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While Paraguay may not boast all the recognition and acclaim its South American neighbours receive, this inconspicuous nation has plenty to charm its visitors with. The graceful capital, Asuncion, nestles itself alongside the intersection of the Rio Paraguay and Rio Pilcomayo. In the north, the Gran Chaco stretches across the nation, offering the traveller a perfect opportunity to enjoy the vast, relatively untouched wilderness area. Due to its large variety of flora and fauna, the Gran Chaco is a hot spot for eco-tourism.
Unlike many of its South American neighbours, Paraguay is a fairly safe destination and has remained a comparatively stable nation over the last decade.
Almost no archaeological research has been done in Paraguay, and the pre-Columbian history of the country is poorly documented. What is certain is that the eastern part of the country was occupied by Guaraní Indians for at least 1,000 years before the Spanish conquest. Evidence indicates that those indigenous inhabitants developed a fairly sophisticated level of political autonomy, with quasi-sedentary, multivillage chiefdoms.
Europeans first arrived in the area in the early sixteenth century, and the settlement of Asunción was founded on August 15, 1537, by the Spanish explorer Juan de Salazar y Espinoza. The city eventually became the center of a Spanish colonial province, as well as a primary site of the Jesuit missions and settlements in South America in the eighteenth century. The colony was economically unimportant to the Spanish crown, and the distance of its capital from other new cities on the continent virtually ensured the territory’s isolation.
Paraguay declared its independence after overthrowing the local Spanish administration on May 14, 1811.
Paraguay's history has been characterized by long periods of political instability and infighting, and devastating wars with its neighbors. Paraguay fought the War of the Triple Alliance against Brazil, Argentina and Uruguay, and was defeated in 1870 after five years of the bloodiest war in South America.
Following political turmoil during the first three decades of the 20th century, Paraguay went to war again, this time with Bolivia. From 1932 to 1935, approximately 30,000 Paraguayans and 65,000 Bolivians died in fighting over possession of the Chaco region.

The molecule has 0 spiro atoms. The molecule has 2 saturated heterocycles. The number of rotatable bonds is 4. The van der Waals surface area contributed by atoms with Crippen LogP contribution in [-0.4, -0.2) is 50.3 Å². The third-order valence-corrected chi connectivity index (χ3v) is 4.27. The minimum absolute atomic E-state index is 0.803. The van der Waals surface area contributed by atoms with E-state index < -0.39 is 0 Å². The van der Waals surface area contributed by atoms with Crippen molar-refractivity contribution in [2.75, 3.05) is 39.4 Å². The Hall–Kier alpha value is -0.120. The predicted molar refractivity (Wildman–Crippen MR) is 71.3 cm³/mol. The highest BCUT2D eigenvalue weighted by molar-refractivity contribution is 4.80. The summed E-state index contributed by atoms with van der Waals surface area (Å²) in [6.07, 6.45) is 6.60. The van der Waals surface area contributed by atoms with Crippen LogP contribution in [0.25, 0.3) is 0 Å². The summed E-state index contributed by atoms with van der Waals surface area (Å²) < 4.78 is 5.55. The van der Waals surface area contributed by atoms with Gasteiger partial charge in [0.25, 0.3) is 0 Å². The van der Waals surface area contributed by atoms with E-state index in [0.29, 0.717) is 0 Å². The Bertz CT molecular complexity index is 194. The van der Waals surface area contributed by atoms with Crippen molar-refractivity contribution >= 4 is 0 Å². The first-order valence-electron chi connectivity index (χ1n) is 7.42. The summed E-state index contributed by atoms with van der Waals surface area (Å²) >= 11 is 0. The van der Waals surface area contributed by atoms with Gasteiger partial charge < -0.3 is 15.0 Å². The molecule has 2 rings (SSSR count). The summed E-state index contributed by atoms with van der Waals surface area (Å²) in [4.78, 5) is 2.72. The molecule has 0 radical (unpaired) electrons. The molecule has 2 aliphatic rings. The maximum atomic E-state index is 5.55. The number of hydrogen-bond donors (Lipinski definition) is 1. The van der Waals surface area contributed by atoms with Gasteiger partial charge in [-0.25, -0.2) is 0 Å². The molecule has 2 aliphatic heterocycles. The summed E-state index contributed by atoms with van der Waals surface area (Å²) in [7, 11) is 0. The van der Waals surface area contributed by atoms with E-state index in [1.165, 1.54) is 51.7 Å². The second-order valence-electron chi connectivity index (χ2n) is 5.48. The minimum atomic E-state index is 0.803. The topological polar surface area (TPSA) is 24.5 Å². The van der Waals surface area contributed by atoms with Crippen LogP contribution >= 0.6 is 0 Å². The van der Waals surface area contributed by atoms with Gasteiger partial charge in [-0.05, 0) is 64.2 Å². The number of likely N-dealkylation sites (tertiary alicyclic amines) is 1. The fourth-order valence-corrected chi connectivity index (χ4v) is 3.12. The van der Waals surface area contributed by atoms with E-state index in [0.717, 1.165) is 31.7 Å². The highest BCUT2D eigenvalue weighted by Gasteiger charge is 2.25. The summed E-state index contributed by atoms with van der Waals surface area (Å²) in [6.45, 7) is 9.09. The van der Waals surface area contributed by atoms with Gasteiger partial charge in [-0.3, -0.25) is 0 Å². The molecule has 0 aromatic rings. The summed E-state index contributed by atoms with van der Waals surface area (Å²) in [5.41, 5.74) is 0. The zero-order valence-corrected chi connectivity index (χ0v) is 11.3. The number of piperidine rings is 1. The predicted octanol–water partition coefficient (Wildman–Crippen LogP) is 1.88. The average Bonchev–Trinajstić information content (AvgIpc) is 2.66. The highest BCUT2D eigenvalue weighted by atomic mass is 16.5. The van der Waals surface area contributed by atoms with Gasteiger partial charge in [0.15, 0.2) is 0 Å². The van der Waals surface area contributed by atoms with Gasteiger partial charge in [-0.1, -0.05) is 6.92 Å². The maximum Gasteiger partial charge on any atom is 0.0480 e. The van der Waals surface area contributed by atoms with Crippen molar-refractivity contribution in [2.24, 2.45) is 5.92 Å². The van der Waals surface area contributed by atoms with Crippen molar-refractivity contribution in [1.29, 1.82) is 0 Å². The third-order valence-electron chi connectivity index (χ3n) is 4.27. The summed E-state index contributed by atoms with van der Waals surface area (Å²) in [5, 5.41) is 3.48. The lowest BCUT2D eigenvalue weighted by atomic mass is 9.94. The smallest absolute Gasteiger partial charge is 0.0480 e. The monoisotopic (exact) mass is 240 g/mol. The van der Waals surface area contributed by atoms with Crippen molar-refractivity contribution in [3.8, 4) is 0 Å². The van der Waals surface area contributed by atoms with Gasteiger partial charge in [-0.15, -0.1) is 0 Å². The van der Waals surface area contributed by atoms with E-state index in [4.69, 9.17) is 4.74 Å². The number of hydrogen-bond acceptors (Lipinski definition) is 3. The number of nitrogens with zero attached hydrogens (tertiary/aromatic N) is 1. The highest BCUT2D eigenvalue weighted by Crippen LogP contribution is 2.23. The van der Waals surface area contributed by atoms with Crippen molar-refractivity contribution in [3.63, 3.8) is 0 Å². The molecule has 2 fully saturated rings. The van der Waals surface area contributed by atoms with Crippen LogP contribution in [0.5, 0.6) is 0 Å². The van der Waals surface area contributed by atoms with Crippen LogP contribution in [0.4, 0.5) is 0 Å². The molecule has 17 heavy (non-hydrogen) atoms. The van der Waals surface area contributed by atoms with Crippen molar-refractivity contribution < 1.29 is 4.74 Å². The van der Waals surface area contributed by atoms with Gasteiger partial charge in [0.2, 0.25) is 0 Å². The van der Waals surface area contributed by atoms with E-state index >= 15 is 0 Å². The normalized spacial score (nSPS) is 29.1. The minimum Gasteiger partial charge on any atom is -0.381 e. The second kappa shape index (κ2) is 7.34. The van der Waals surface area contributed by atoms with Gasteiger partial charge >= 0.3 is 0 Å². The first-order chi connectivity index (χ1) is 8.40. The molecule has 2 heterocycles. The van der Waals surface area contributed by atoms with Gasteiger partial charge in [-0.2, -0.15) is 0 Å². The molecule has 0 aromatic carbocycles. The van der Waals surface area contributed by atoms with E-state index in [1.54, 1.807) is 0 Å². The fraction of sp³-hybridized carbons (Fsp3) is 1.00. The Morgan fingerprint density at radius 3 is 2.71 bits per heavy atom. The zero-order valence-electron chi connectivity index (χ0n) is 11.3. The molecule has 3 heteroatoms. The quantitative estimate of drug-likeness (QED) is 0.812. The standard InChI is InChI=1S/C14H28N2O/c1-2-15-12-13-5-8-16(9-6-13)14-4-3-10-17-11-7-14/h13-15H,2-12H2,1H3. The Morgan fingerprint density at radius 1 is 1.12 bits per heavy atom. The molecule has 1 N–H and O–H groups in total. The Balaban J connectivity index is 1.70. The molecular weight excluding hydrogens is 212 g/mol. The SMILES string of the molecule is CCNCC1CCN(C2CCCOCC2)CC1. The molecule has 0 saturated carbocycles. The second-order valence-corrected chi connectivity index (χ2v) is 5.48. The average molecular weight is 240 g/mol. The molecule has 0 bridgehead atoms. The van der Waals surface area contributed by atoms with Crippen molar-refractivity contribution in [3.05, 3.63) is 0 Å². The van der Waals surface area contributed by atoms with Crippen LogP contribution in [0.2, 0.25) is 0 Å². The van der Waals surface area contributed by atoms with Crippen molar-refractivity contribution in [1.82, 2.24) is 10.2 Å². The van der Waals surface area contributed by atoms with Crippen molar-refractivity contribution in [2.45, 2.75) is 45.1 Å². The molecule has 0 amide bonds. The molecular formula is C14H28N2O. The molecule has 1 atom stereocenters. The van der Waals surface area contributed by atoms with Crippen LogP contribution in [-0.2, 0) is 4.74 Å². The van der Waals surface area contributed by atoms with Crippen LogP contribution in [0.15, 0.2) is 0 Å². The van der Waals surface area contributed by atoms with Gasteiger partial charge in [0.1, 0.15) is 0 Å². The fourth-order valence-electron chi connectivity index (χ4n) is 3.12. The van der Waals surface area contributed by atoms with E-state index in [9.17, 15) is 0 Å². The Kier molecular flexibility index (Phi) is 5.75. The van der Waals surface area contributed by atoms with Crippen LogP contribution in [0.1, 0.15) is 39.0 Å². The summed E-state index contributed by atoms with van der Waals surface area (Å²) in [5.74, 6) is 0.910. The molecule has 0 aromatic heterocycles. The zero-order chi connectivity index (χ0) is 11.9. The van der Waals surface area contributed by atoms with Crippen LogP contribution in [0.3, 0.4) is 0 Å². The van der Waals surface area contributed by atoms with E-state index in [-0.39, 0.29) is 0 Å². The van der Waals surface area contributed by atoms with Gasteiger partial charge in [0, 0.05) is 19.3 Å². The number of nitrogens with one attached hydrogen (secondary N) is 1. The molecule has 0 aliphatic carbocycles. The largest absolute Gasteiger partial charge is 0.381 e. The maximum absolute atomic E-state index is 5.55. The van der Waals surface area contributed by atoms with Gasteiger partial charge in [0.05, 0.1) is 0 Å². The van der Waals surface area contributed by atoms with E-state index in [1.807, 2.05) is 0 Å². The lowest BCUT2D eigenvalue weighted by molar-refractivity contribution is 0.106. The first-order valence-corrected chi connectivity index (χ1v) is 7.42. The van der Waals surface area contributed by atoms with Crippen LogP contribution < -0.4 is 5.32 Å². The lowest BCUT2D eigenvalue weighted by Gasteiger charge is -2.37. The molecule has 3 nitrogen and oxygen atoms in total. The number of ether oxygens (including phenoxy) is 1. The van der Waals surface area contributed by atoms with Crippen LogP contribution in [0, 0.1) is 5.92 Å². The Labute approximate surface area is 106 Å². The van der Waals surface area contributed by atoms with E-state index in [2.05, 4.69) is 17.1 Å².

Between 1904 and 1954, Paraguay had thirty-one presidents, most of whom were removed from office by force. In 1954, General Alfredo Stroessner took advantage of the strong link between the armed forces and the Colorado Party to overthrow the government; he ruled until 1989.
Although dictatorschip is over, there is social conflict caused by underemployment and the enormous gap between the rich and the poor. Positive steps to correct these inequities have occurred since the 1989 ousting of the last dictator, and the country is moving toward a fully functioning democracy. Leftist former bishop Fernando Lugo achieved a historic victory in Paraguay's presidential election in April 2008, defeating the ruling party candidate and ending 61 years of conservative rule.
Paraguay shares international borders with Bolivia, Brazil and Argentina. The country lies between latitudes 19° and 28°S, and longitudes 54° and 63°W. The (south)eastern parts of the country mainly contains of (sub)tropical forests while the (north)western parts are actually quite dry, including the famous Gran Chaco. The Paraguay River splits the country into these regions. Both the eastern region and the western region are drained into the Paraguay River. With the Paraneña region reaching southward and the Chaco extending to the north, Paraguay straddles the Tropic of Capricorn and experiences both subtropical and tropical climates.
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The Paraguayan Jesuit Missions of La Santísima Trinidad de Paraná and Jesús de Tavarangue are located near the city of Encarnacion in the extreme south of the country near the border with Argentina. These missions are a reminder of the Jesuit's Christianization of the Rio de la Plata basin in the 17th and 18th centuries. On top of that they are of artistic value as well. For this reason they are placed on the Unesco World Heritage List.
The Gran Chaco is sometimes called "the last South American frontier" as it is a huge and sparsely populated, hot and semi-arid lowland region which, although locted in four countries (including Brazil, Argentina and Bolivia) is a major part of Paraguay itself as well. The most impressive and empty parts are in the west and north of the country and getting there requires lots of time and patience.